He himself was a bundle of nerves and Julia commented that he looked worse than Mrs. Prior had just before the Avery triplets had been kicked out. The triplets, it transpired, were a truly rotten trio of boys who'd set the class apart from all others that had come through Lord Muggle School, terrorizing student and teacher alike.

"It's a wonder we learned anything the past three years at all," Ezra commented, "other than when to duck. Teachers were always too busy worrying about the triplets to really teach us much." That made Arthur feel better and worse at once. He began formulating ways of working out if he was really teaching them anything and preparing them for more tests, along with worrying about Margaret.

The next Wednesday afternoon he found himself on his hands and knees under her desk, sweeping up an enormous pile of pencil shavings.

"What is this?" he growled in exasperation, "An entire pencil?"

"A pencil and a half," Benjamin answered from where he was cleaning the blackboard. "If you'll look closer, you'll see one was yellow and one was blue."

Feeling rather old and stiff as he backed out of his spot, Arthur kept grousing, more to himself than to Benjamin. "I know she's been sick, but illness is no reason to be messy and wasteful!" Especially when there's no using Scourgify!

"She's not sick anymore," Benjamin said a little less matter-of-factly.

"Oh! Then she's always like this?" Arthur asked, throwing up his hands, and spraying the shavings back over the floor. He really, really wanted to ask his helper to leave the room a minute so he could just tidy up with a spell-


Arthur waited. Benjamin stopped washing and scratched the heart-shaped freckle on his neck. "It does go back to her brothers, though. The middle one, William. He's joined the Navy. She misses him and she's worried sick."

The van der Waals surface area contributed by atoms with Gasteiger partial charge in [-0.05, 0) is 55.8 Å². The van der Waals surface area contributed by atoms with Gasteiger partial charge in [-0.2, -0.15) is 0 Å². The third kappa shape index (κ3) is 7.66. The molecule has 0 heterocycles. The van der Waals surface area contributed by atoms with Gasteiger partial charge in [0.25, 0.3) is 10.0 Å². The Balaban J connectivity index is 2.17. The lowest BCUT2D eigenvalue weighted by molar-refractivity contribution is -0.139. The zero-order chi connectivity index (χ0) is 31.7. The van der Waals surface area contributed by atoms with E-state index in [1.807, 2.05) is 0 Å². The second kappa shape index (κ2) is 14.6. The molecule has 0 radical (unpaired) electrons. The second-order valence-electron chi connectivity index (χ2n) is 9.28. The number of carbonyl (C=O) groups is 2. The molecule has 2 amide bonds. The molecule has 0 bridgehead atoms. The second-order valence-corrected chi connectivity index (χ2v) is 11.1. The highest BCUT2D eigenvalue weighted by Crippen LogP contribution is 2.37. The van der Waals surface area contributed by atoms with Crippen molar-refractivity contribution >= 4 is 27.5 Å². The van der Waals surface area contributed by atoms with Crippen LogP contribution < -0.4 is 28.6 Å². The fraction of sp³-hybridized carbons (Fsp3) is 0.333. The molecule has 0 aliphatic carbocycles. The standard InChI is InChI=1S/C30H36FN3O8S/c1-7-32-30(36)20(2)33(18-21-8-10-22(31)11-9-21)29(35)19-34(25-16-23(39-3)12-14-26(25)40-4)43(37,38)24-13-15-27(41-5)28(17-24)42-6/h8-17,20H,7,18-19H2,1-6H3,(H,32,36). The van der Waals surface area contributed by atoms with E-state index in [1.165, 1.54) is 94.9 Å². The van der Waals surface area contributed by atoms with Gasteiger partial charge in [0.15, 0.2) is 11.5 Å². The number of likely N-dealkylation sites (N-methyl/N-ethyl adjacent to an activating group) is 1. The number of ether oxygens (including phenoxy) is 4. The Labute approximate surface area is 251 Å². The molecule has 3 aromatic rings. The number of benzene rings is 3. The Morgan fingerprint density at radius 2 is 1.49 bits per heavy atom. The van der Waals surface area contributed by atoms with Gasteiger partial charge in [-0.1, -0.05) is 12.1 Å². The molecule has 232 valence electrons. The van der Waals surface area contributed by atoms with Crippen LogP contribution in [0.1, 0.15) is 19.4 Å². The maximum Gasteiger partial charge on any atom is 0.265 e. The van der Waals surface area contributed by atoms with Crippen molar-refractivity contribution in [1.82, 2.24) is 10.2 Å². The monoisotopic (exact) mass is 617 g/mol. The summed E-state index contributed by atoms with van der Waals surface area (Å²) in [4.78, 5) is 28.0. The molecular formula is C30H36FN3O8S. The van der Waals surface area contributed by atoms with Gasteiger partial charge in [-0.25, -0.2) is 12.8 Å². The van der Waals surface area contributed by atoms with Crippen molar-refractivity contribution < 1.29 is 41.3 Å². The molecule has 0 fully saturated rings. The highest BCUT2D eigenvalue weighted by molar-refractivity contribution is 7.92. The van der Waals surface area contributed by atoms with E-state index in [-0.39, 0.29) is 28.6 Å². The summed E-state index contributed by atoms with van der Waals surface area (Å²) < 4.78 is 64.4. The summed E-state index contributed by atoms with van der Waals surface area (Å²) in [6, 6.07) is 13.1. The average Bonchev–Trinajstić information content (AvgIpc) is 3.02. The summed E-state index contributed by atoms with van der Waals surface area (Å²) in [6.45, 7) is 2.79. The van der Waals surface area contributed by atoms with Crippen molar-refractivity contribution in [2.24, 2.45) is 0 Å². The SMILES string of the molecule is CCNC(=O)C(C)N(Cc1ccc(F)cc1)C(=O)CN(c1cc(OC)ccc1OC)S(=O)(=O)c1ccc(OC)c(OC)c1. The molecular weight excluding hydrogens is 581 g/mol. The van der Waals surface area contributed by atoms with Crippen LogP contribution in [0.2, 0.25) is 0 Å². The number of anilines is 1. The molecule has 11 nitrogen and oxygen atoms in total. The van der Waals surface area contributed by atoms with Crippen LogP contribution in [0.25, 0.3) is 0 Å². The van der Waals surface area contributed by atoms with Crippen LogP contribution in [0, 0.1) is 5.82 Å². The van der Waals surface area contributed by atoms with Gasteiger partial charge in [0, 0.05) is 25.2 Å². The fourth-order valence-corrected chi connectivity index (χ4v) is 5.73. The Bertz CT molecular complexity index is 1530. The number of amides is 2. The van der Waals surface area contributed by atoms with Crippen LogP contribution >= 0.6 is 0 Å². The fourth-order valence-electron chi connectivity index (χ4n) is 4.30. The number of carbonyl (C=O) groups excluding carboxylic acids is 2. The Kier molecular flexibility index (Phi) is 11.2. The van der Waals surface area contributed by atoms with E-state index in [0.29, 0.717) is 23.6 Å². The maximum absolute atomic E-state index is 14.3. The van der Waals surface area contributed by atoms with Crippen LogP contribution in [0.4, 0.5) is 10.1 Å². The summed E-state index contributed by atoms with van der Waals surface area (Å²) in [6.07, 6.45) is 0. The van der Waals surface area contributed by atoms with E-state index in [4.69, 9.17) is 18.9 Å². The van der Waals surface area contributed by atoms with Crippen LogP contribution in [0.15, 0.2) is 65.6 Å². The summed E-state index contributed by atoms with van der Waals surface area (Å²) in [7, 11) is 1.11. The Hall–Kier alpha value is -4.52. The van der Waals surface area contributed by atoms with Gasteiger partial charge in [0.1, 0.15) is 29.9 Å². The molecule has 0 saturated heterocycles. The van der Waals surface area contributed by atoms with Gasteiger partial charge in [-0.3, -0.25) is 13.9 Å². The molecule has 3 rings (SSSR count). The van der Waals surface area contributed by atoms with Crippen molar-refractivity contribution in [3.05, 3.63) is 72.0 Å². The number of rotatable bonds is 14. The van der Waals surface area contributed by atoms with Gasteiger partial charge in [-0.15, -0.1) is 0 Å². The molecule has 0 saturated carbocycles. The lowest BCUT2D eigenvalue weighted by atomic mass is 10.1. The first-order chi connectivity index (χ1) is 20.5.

Arthur sank into Margaret's seat and let himself stare out her window. She'd never be able to see the ocean.


On Friday, she admitted as much and more.

They had been having a maths test and Arthur had approached Timothy to gently ask why he was staring out the window instead of doing his addition. But Timothy, instead of whispering an apology sheepishly as usual, had said aloud, "Because I'm looking at Margaret's aliens."

The whole class had jumped to look, too, and the formerly listless Margaret had been the first there, her eyes shining as clearly and hair floating as ethereally behind her as any of them had ever seen. And she had stared, and they all had stared, hopefully, crammed and craning, until she had made her pronouncement.

"All I see is a herd of sheep crossing the road. We're not high enough up to see more than the next hill. No one will ever see anything out that window. There's no point looking. Nothing out there." She said it flatly, collected her things, and left the room in shocked silence for the last fifteen minutes of the afternoon.

Arthur couldn't remember having ever felt so awful. He found himself actually wishing that Timothy had really seen something other than the cloud formation it turned out he'd been watching, even if it caused the Ministry a week's worth of headaches, because then at least Margaret wouldn't be so depressingly disenchanted. He wrote and told Molly so and, although she was still up to her ears in N.E.W.T. classes (and, apparently, Italian-speaking salamanders that were infesting her common room), she did manage to sneak him a few of his favorite fruit pastries from Sunday breakfast in the Great Hall.

He was still dreading school when he arrived on Monday, and absolutely flabbergasted to hear happy chattering as all six of his students piled into the classroom more than a little bit late, in a grabbing and reaching cluster.

One of the students hadn't just wished that Timothy had seen something. They'd gone out and done it themselves. And come back with proof. He could every now and then glimpse it, on Julia's desk in the front row: pictures taken from Queen Mary Road of the mooncalf patterns.

Arthur felt a bit ill. His stomach was flip-flopping between extremes: soaring with joy at how animatedly Margaret was moving and speaking, and plummeting with vague dread and foreboding. He gripped his desk for support and the girl they called C.C. noticed.

"Are you okay, sir?"

"Fine," he said faintly. "What's that everyone's all excited about?" He was hoping against hope-

"Pictures! Pictures of what Margaret saw." She was so proud of herself that her eyes were sapphires of satisfaction. "I took them from the rock on Queen Mary Road yesterday."

"You went out there all by yourself?"